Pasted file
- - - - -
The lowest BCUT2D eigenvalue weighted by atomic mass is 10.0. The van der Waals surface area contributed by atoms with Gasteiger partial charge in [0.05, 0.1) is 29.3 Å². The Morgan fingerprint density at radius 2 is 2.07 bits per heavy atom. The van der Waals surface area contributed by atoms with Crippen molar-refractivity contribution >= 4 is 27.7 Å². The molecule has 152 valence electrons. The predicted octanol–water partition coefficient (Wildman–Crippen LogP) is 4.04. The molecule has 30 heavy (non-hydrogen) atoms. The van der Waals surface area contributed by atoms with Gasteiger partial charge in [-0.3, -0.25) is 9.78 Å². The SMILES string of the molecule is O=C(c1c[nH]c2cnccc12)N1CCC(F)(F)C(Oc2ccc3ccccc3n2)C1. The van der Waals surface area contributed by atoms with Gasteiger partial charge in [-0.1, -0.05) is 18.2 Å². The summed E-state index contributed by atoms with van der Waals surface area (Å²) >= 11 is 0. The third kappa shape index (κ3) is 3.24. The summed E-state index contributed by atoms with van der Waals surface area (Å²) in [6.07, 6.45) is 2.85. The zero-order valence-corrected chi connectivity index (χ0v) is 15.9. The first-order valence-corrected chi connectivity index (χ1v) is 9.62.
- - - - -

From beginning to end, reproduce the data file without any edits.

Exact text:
The lowest BCUT2D eigenvalue weighted by atomic mass is 10.0. The van der Waals surface area contributed by atoms with Gasteiger partial charge in [0.05, 0.1) is 29.3 Å². The Morgan fingerprint density at radius 2 is 2.07 bits per heavy atom. The van der Waals surface area contributed by atoms with Crippen molar-refractivity contribution >= 4 is 27.7 Å². The molecule has 152 valence electrons. The predicted octanol–water partition coefficient (Wildman–Crippen LogP) is 4.04. The molecule has 30 heavy (non-hydrogen) atoms. The van der Waals surface area contributed by atoms with Gasteiger partial charge in [-0.3, -0.25) is 9.78 Å². The SMILES string of the molecule is O=C(c1c[nH]c2cnccc12)N1CCC(F)(F)C(Oc2ccc3ccccc3n2)C1. The van der Waals surface area contributed by atoms with Gasteiger partial charge in [-0.1, -0.05) is 18.2 Å². The summed E-state index contributed by atoms with van der Waals surface area (Å²) >= 11 is 0. The third kappa shape index (κ3) is 3.24. The summed E-state index contributed by atoms with van der Waals surface area (Å²) in [6.07, 6.45) is 2.85. The zero-order valence-corrected chi connectivity index (χ0v) is 15.9. The first-order valence-corrected chi connectivity index (χ1v) is 9.62.